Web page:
(Bloomberg) -- Czechs may consider buying vaccines from Russia before they get the European Union’s approval, but won’t use them unless the bloc’s drug regulator gives its green light.
Premier Andrej Babis, whose support has taken a hit from what critics call an inconsistent strategy in handling one of Europe’s worst coronavirus outbreaks, is looking at experience of countries that have approved vaccines made in Russia and China amid delays in EU-mandated deliveries.
Last month, Hungary became the first EU member to agree to buy millions of doses of Russia’s Sputnik V and vaccines developed by China’s Sinopharm, neither of which has been approved by the European Medicines Agency. Serbia, which aspires to join the bloc, is continental Europe’s frontrunner in inoculating its population after securing Sinopharm shots.
“We’re not thinking like that,” the CTK newswire cited Babis as saying before leaving for Serbia on Wednesday. “If we manage to secure some quantity, or some pledges, and our state institute for drug control would approve the documentation as we’re waiting for EMA’s approval, then we could gain some time and get a head-start.”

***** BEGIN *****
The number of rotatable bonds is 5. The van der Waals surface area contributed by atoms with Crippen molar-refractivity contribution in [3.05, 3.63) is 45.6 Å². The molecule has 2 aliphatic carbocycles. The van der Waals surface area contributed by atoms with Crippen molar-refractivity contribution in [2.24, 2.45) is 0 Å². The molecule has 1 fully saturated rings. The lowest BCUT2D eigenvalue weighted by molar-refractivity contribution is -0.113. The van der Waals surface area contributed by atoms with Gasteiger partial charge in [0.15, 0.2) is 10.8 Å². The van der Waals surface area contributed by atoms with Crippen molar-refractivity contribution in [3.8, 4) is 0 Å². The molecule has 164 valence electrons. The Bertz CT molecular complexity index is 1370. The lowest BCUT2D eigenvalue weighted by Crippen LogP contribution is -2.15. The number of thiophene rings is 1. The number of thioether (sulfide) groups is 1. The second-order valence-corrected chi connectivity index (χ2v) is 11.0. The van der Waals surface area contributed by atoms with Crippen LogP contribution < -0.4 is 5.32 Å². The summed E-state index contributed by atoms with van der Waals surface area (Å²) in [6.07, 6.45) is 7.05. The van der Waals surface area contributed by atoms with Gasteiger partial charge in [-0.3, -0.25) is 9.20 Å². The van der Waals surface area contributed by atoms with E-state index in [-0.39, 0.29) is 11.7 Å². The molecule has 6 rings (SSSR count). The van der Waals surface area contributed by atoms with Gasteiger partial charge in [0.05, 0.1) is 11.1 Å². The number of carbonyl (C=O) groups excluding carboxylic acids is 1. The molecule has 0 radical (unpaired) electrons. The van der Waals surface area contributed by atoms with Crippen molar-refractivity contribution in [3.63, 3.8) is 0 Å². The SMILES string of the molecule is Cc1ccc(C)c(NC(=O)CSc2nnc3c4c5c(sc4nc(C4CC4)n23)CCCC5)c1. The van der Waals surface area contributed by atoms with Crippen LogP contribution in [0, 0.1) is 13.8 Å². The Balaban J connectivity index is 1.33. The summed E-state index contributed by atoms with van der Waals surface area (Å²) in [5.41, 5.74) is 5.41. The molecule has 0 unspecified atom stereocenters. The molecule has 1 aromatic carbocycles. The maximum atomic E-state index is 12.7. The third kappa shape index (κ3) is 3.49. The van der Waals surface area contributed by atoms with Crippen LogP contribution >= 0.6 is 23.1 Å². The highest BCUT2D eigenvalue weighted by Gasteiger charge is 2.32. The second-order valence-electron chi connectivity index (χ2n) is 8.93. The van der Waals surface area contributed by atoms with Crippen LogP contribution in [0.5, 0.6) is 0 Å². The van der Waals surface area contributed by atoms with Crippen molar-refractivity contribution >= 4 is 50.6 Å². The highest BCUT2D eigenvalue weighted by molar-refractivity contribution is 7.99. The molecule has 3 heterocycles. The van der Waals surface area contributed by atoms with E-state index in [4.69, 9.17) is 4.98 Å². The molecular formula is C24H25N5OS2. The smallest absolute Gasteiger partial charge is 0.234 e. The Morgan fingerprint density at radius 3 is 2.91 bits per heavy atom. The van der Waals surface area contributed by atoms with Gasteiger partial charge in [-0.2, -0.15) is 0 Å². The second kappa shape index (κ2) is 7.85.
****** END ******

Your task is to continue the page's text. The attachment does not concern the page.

Like others in the EU, the Czechs had to slow down the vaccination process due to lagging deliveries of shots made by BioNTech SE and Pfizer Inc. and Moderna Inc. Out of 10.7 million people, only 382,416 have received at least one shot as of Tuesday.
Babis is under pressure for what critics say is a failure to stem the pandemic, in which 17,642 Czechs have died so far. The government, which has closed restaurants as well as most shops, services and schools, blames the high infection numbers on lax adherence to the social distancing rules.
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